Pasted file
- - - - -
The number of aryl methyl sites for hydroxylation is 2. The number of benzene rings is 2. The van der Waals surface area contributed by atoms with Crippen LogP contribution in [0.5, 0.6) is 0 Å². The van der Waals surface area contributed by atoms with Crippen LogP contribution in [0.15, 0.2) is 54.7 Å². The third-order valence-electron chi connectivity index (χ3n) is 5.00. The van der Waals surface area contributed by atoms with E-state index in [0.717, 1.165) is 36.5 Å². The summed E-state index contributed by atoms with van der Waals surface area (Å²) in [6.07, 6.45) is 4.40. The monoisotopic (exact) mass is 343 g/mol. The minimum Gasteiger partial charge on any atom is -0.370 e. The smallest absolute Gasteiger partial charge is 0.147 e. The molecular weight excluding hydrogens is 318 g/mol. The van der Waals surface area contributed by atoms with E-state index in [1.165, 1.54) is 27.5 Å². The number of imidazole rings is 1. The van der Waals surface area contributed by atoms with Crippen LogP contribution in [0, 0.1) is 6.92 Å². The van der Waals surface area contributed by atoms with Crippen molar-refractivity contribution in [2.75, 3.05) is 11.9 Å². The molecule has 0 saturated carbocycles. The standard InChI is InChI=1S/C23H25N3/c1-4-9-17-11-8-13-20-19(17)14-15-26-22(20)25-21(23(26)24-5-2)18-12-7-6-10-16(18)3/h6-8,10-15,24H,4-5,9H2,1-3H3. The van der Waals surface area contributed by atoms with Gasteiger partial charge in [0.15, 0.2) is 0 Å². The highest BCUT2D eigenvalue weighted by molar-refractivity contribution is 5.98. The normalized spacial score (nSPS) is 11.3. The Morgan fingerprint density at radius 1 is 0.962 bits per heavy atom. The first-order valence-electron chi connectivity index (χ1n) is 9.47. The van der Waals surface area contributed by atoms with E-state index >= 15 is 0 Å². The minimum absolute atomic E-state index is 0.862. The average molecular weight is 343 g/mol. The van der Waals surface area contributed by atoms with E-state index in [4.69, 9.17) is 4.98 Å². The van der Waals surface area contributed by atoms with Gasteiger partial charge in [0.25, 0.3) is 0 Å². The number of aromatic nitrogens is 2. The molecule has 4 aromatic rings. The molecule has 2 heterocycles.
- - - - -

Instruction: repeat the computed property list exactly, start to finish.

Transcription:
The number of aryl methyl sites for hydroxylation is 2. The number of benzene rings is 2. The van der Waals surface area contributed by atoms with Crippen LogP contribution in [0.5, 0.6) is 0 Å². The van der Waals surface area contributed by atoms with Crippen LogP contribution in [0.15, 0.2) is 54.7 Å². The third-order valence-electron chi connectivity index (χ3n) is 5.00. The van der Waals surface area contributed by atoms with E-state index in [0.717, 1.165) is 36.5 Å². The summed E-state index contributed by atoms with van der Waals surface area (Å²) in [6.07, 6.45) is 4.40. The monoisotopic (exact) mass is 343 g/mol. The minimum Gasteiger partial charge on any atom is -0.370 e. The smallest absolute Gasteiger partial charge is 0.147 e. The molecular weight excluding hydrogens is 318 g/mol. The van der Waals surface area contributed by atoms with E-state index in [1.165, 1.54) is 27.5 Å². The number of imidazole rings is 1. The van der Waals surface area contributed by atoms with Crippen LogP contribution in [0, 0.1) is 6.92 Å². The van der Waals surface area contributed by atoms with Crippen molar-refractivity contribution in [2.75, 3.05) is 11.9 Å². The molecule has 0 saturated carbocycles. The standard InChI is InChI=1S/C23H25N3/c1-4-9-17-11-8-13-20-19(17)14-15-26-22(20)25-21(23(26)24-5-2)18-12-7-6-10-16(18)3/h6-8,10-15,24H,4-5,9H2,1-3H3. The van der Waals surface area contributed by atoms with Gasteiger partial charge in [0.15, 0.2) is 0 Å². The highest BCUT2D eigenvalue weighted by molar-refractivity contribution is 5.98. The normalized spacial score (nSPS) is 11.3. The Morgan fingerprint density at radius 1 is 0.962 bits per heavy atom. The first-order valence-electron chi connectivity index (χ1n) is 9.47. The van der Waals surface area contributed by atoms with E-state index >= 15 is 0 Å². The minimum absolute atomic E-state index is 0.862. The average molecular weight is 343 g/mol. The van der Waals surface area contributed by atoms with E-state index in [4.69, 9.17) is 4.98 Å². The van der Waals surface area contributed by atoms with Gasteiger partial charge in [0.25, 0.3) is 0 Å². The number of aromatic nitrogens is 2. The molecule has 4 aromatic rings. The molecule has 2 heterocycles.